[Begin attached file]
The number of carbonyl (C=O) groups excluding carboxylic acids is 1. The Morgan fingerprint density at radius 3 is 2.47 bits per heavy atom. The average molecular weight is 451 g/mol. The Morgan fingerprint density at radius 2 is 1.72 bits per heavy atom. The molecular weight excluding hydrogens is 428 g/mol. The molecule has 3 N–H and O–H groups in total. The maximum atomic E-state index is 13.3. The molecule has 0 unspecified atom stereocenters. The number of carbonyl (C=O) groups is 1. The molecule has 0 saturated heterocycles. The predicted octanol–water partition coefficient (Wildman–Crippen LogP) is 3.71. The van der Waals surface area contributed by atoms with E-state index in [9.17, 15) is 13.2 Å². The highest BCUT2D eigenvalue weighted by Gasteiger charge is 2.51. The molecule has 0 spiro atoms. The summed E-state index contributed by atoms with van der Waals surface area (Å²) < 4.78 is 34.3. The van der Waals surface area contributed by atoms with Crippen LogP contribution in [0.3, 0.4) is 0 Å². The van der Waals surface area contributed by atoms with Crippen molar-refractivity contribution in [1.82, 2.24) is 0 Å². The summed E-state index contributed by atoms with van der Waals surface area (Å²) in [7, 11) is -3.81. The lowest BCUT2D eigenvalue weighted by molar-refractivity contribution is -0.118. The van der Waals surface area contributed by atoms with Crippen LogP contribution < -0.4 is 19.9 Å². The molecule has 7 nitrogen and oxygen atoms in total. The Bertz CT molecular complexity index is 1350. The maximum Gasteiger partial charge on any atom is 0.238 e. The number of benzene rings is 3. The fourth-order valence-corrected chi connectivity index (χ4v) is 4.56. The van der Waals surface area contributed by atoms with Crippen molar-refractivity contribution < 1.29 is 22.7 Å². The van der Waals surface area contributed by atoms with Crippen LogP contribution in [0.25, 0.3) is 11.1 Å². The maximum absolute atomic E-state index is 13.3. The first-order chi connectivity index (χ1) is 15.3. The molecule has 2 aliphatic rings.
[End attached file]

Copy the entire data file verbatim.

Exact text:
The number of carbonyl (C=O) groups excluding carboxylic acids is 1. The Morgan fingerprint density at radius 3 is 2.47 bits per heavy atom. The average molecular weight is 451 g/mol. The Morgan fingerprint density at radius 2 is 1.72 bits per heavy atom. The molecular weight excluding hydrogens is 428 g/mol. The molecule has 3 N–H and O–H groups in total. The maximum atomic E-state index is 13.3. The molecule has 0 unspecified atom stereocenters. The number of carbonyl (C=O) groups is 1. The molecule has 0 saturated heterocycles. The predicted octanol–water partition coefficient (Wildman–Crippen LogP) is 3.71. The van der Waals surface area contributed by atoms with E-state index in [9.17, 15) is 13.2 Å². The highest BCUT2D eigenvalue weighted by Gasteiger charge is 2.51. The molecule has 0 spiro atoms. The summed E-state index contributed by atoms with van der Waals surface area (Å²) < 4.78 is 34.3. The van der Waals surface area contributed by atoms with Crippen LogP contribution in [0.3, 0.4) is 0 Å². The van der Waals surface area contributed by atoms with Crippen molar-refractivity contribution in [1.82, 2.24) is 0 Å². The summed E-state index contributed by atoms with van der Waals surface area (Å²) in [7, 11) is -3.81. The lowest BCUT2D eigenvalue weighted by molar-refractivity contribution is -0.118. The van der Waals surface area contributed by atoms with Crippen LogP contribution < -0.4 is 19.9 Å². The molecule has 7 nitrogen and oxygen atoms in total. The Bertz CT molecular complexity index is 1350. The maximum Gasteiger partial charge on any atom is 0.238 e. The number of benzene rings is 3. The fourth-order valence-corrected chi connectivity index (χ4v) is 4.56. The van der Waals surface area contributed by atoms with Crippen molar-refractivity contribution < 1.29 is 22.7 Å². The van der Waals surface area contributed by atoms with Crippen LogP contribution in [0.25, 0.3) is 11.1 Å². The maximum absolute atomic E-state index is 13.3. The first-order chi connectivity index (χ1) is 15.3. The molecule has 2 aliphatic rings.